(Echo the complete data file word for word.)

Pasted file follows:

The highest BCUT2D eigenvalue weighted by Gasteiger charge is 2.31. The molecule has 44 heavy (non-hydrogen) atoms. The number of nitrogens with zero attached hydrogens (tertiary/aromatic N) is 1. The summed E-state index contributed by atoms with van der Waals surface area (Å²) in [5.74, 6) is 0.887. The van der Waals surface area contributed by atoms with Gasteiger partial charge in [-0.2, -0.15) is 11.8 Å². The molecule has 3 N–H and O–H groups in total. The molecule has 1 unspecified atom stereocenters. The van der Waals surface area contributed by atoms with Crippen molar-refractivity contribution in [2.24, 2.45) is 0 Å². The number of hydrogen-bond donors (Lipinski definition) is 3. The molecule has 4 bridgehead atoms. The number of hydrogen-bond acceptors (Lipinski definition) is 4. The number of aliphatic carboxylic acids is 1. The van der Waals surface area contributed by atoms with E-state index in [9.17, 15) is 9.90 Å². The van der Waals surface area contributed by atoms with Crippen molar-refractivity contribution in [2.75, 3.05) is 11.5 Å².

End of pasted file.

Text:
The highest BCUT2D eigenvalue weighted by Gasteiger charge is 2.31. The molecule has 44 heavy (non-hydrogen) atoms. The number of nitrogens with zero attached hydrogens (tertiary/aromatic N) is 1. The summed E-state index contributed by atoms with van der Waals surface area (Å²) in [5.74, 6) is 0.887. The van der Waals surface area contributed by atoms with Gasteiger partial charge in [-0.2, -0.15) is 11.8 Å². The molecule has 3 N–H and O–H groups in total. The molecule has 1 unspecified atom stereocenters. The van der Waals surface area contributed by atoms with Crippen molar-refractivity contribution in [2.24, 2.45) is 0 Å². The number of hydrogen-bond donors (Lipinski definition) is 3. The molecule has 4 bridgehead atoms. The number of hydrogen-bond acceptors (Lipinski definition) is 4. The number of aliphatic carboxylic acids is 1. The van der Waals surface area contributed by atoms with E-state index in [9.17, 15) is 9.90 Å². The van der Waals surface area contributed by atoms with Crippen molar-refractivity contribution in [2.75, 3.05) is 11.5 Å².